Incorporating Ethics in Autonomous Design Systems (ADS)

Stanford Professors Tom Byers led a lively discussion of how to design ethical principles for autonomous vehicles with Stanford’s Chris Gerdes and Ford Motor’s Tony D’amato. Gerdes and D’amato believe that developing these rules relies on being able to translate legal and ethical principles into engineering requirements, with no need for endless philosophical discussions about The Trolly Problem (should the car hit the baby or the senior?). These engineering requirements are the basis of AI algorithms that teach ethics to self-driving cars.

Engineers have become ethicists to help clarify the choices that self-driving cars need to make; they have been making programming decisions to steer these cars through unclear, or new, and unidentified road conditions. Developing Automated Driving System (ADS) rules relies on algorithms that prioritize care for humans, respect the traffic law, and ensure that the vehicle avoids decisions that introduce unreasonable risks. Some proposed rules to avoid a collision in a self-driving car include the Safety Force Field (SFF), which uses symmetric rules for collision-free driving; another set of rules is Responsibility Sensitive Safety (RSS). However, neither the SFF nor the RSS factor in how to deal with unusual driving scenarios when following the provisions of the traffic code conflict with the goal of avoiding human harm.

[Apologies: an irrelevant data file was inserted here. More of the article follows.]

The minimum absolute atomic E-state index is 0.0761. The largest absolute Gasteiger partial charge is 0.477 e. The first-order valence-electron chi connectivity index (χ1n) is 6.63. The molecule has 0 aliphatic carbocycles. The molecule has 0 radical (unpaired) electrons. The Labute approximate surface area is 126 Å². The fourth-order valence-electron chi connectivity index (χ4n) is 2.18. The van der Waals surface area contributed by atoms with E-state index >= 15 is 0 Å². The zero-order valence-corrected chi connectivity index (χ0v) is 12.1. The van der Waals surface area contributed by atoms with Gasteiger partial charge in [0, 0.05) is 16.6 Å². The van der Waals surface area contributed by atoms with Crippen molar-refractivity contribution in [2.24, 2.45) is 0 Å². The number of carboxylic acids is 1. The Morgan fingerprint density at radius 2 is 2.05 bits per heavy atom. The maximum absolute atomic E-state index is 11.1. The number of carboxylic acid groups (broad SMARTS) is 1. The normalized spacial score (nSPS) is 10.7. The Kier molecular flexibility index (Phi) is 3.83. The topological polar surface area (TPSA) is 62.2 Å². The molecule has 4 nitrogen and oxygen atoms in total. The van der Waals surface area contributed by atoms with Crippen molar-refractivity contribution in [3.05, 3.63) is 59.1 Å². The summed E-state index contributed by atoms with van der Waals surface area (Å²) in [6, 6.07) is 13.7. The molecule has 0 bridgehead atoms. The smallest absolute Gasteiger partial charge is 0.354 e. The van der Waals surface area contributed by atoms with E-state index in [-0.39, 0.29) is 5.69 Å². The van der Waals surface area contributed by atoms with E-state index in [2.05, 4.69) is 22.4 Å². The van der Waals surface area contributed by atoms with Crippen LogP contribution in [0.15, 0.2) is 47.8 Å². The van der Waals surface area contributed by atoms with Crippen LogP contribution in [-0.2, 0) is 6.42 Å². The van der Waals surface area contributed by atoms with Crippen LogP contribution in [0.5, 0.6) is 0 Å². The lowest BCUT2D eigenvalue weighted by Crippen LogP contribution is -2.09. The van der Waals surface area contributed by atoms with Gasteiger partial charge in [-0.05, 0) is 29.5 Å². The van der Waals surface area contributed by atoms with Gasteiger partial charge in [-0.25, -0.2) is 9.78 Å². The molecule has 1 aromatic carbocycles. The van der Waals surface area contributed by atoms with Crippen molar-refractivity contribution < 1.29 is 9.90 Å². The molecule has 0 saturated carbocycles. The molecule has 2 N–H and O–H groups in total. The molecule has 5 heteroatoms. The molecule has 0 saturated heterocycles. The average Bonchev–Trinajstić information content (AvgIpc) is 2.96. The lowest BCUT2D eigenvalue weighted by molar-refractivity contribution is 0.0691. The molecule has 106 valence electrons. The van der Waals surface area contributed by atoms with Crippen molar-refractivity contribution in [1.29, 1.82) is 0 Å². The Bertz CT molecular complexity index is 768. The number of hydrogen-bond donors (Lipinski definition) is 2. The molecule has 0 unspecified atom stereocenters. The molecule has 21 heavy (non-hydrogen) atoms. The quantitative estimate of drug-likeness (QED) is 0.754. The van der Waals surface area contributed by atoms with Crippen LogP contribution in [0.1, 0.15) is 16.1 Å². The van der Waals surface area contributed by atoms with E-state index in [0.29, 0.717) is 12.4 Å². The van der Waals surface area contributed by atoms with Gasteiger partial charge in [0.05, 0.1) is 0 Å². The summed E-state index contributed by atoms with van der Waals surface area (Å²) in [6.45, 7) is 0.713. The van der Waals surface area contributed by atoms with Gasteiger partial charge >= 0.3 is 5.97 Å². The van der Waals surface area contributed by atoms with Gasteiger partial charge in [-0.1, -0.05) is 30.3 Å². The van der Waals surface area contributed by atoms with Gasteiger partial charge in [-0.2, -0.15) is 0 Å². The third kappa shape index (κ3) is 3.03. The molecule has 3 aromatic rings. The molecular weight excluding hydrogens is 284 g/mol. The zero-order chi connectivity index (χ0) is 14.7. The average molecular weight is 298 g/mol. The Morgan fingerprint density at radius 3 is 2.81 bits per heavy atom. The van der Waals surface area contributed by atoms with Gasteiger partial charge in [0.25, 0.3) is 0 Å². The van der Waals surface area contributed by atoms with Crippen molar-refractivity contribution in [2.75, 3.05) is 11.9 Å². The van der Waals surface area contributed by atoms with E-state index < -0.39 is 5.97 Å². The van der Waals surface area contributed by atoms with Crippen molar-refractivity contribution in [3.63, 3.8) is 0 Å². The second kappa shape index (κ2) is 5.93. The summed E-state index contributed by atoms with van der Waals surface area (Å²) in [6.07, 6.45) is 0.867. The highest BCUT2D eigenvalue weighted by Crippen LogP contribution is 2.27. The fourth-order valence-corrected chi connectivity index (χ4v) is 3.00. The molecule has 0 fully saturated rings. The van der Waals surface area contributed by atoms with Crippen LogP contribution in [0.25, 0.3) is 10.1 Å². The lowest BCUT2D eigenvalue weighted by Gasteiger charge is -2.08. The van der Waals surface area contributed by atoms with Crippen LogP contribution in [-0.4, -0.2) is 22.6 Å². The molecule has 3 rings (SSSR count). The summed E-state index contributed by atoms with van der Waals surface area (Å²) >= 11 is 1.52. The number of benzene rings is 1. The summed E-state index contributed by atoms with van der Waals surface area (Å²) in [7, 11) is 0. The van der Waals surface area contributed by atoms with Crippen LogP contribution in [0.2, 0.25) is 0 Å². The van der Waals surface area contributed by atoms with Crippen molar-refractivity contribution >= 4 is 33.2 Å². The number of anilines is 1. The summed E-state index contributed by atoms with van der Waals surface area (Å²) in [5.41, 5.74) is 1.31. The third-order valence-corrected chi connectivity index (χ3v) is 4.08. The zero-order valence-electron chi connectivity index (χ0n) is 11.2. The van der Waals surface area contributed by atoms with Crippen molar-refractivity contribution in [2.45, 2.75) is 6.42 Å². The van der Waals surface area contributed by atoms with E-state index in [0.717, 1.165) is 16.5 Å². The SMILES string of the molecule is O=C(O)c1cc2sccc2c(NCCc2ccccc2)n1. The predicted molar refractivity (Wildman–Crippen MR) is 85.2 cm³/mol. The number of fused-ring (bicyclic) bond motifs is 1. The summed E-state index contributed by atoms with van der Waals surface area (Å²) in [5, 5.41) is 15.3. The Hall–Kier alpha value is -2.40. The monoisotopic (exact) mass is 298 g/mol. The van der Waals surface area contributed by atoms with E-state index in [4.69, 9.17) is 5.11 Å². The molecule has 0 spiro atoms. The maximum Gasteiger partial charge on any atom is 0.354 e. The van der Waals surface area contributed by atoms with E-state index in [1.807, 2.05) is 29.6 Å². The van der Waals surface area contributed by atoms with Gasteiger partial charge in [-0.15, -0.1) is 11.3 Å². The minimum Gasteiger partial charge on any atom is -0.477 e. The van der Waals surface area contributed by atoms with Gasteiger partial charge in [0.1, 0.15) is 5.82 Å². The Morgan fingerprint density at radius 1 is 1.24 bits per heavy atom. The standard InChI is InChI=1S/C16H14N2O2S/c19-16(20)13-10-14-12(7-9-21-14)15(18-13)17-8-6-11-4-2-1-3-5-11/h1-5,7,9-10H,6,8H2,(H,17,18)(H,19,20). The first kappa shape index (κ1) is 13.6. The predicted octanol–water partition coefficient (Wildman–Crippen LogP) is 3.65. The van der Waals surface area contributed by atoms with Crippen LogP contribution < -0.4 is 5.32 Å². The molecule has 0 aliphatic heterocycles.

D’amato mentioned that if designers emphasize the duty of care owed to each road user, then dealing with unusual driving conditions can be handled at a high level by three hierarchical rules, (1) duty of care to all road users, (2) actively avoid harm, and (3) follow traffic code. This approach not only resolves apparent conflicts between the vehicle code and the desire to reduce harm but also resolves dilemma situations. Using these rules, the motion planner would not explicitly prioritize one group of road users over another. The motion planner would follow what the law specifies as the duty of care owed to different groups of road users and would program the vehicle to fulfill the duty owed to each road user.

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